Then about halfway up to the top of one of three bridges on the bike just after finally catching my breath from the swim, thinking my legs may not make another revolution. Because there was fire. But they did. I don’t know how. Maybe it was good ol’ friend, Number 513. I don’t know. But the good thing about going up a bridge is that there is a down on the other side. And then a straight away between bridges where I started being able to pick people off. The bike ended up being my strongest to my surprise! Because I spent most of my training spinning instead of the actual bike because it rained on all my bike days, and I’ve actually only had my bike for about a month or so. I had only been on it twice before the triathlon. I know. Crazy, right?
So then there was the hopping off the bike and taking off on the run, which was, at the beginning, loose sand for almost an entire mile. It felt like an obstacle course. Like maybe there would be a big gauntlet to run through on the other side of the beach or something. But the sand was really rough to run in when you still have bike legs. And that was when I thought, ok now I really don’t think I have any left. Because it’s not like in the half marathon when my legs felt like concrete stumps and I had to keep picking up the concrete with each step. It felt like my legs wouldn’t actually move this time. Like perhaps, there were rubber bands on my heels and every time I picked one up it wanted to sling itself right back to the ground.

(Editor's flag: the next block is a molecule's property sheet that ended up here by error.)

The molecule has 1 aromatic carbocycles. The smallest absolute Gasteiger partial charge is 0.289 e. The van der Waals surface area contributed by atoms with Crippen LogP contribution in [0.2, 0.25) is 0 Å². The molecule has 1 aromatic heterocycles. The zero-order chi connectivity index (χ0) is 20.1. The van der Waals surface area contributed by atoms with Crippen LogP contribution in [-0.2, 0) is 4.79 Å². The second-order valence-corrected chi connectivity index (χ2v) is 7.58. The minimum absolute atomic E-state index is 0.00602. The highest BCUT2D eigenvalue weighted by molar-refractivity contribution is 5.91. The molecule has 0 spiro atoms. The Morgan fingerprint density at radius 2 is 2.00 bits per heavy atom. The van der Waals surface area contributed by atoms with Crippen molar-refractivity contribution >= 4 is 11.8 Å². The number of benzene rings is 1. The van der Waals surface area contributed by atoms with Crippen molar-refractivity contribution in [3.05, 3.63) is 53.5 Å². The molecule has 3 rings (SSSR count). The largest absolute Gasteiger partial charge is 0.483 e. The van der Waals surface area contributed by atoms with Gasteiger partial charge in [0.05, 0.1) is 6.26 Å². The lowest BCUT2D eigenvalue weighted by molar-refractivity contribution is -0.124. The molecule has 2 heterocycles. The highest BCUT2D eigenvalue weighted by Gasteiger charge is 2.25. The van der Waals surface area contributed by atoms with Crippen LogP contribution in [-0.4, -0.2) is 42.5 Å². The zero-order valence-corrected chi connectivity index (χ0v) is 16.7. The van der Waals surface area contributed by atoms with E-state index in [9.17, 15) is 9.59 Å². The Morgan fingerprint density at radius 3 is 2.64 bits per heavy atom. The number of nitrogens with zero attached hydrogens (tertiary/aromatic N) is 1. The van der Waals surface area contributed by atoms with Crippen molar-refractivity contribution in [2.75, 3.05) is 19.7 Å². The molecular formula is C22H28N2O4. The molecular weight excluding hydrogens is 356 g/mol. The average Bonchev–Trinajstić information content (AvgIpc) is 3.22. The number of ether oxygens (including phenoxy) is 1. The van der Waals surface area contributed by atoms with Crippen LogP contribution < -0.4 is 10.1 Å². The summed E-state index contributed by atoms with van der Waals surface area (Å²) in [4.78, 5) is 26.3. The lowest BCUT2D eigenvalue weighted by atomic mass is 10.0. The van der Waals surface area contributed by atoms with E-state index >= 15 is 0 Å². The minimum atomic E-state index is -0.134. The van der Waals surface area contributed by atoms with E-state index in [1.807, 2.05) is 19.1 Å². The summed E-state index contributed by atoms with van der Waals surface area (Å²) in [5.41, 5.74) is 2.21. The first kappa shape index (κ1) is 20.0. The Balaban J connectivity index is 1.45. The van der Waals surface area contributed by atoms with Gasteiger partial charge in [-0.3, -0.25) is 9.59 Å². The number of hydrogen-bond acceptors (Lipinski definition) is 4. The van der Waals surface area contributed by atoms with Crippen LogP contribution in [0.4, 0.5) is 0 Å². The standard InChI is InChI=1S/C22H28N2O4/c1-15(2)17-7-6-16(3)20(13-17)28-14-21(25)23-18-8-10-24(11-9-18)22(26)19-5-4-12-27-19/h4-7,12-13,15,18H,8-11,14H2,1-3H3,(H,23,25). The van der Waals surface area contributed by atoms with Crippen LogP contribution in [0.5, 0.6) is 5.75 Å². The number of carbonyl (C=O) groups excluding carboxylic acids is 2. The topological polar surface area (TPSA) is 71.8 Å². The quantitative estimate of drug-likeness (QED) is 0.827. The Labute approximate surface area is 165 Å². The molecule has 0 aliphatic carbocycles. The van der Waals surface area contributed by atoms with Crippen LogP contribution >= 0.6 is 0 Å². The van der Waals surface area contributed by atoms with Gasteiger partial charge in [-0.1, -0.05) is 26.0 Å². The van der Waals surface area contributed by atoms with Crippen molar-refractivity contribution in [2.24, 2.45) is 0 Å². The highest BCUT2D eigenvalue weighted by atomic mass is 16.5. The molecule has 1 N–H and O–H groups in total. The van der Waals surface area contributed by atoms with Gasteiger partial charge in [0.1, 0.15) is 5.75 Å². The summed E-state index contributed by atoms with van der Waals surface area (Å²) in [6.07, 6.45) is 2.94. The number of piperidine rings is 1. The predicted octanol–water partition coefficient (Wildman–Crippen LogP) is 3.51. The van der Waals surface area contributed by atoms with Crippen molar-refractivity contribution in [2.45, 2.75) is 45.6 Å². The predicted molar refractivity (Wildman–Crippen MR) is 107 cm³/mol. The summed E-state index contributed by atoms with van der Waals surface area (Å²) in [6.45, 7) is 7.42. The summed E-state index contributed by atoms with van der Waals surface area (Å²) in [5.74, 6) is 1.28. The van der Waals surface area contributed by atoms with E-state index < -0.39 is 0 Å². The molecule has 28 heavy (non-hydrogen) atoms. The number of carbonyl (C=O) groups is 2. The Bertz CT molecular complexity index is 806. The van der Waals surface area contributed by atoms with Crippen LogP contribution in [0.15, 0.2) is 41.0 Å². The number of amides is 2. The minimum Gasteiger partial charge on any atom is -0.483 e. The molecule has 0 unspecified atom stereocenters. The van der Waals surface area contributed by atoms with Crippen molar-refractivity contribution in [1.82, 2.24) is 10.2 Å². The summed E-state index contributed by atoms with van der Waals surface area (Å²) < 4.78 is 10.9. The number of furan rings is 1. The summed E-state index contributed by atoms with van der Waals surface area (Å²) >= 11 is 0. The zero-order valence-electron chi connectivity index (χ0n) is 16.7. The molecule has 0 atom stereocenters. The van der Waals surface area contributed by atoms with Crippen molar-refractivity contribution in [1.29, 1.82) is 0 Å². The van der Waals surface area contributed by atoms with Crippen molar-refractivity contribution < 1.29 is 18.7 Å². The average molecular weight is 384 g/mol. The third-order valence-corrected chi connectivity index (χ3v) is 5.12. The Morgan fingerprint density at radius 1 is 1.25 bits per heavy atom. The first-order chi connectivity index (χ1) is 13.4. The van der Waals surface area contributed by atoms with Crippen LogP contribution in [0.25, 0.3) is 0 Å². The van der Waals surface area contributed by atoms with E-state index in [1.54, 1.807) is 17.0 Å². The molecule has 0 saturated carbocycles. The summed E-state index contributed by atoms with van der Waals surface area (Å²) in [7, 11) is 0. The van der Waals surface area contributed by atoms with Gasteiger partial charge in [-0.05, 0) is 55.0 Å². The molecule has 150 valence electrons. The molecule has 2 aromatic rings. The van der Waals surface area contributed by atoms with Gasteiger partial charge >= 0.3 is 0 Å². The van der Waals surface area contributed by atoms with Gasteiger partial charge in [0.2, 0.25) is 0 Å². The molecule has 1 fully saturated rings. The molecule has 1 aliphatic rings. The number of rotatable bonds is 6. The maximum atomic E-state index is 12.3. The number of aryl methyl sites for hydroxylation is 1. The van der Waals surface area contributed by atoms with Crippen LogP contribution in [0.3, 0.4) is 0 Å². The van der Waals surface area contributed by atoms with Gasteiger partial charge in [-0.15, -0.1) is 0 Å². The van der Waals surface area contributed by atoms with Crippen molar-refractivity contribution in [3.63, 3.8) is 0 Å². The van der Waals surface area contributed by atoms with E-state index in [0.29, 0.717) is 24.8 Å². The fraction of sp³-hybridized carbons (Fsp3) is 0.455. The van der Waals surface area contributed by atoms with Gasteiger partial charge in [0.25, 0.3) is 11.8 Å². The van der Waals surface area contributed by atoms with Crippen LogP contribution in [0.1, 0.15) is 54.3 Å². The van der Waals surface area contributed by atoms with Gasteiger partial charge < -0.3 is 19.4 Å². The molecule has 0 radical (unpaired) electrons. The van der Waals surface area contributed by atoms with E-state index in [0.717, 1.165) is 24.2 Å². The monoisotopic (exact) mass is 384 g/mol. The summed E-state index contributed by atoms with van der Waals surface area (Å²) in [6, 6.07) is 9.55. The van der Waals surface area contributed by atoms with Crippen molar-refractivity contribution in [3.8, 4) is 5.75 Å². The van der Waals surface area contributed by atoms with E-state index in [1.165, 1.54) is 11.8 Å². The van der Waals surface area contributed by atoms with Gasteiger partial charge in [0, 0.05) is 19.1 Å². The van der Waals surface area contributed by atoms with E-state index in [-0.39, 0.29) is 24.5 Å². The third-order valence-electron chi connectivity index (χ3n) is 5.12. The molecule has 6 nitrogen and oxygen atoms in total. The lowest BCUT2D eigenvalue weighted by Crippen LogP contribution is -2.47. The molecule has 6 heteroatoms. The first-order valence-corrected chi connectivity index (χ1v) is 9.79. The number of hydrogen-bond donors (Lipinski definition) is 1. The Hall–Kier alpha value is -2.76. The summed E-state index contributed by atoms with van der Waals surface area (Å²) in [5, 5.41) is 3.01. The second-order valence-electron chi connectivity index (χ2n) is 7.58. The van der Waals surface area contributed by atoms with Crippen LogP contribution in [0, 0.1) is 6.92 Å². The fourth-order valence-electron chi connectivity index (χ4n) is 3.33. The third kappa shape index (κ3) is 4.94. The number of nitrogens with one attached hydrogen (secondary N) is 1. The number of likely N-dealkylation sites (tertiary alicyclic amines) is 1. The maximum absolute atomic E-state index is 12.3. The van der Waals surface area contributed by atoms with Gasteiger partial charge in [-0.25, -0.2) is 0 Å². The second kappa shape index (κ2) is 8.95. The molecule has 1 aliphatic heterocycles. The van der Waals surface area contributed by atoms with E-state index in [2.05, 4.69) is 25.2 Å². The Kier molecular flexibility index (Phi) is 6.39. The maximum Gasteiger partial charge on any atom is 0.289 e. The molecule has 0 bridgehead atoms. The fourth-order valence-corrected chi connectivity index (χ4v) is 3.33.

And at that point, one feels like crying. Because the feeling of having nothing left reduces you. It reduces your soul. And when one is reduced to the bare bones of one’s self, it is like you’re exposed and you could actually break. It is a very vulnerable feeling when you feel like nothing is left. Like you are about to be conquered. Very humbling.
So I just started playing mind games. Singing in my head. People watching. Like I was at the mall. Baking banana bread. Getting out of my own head.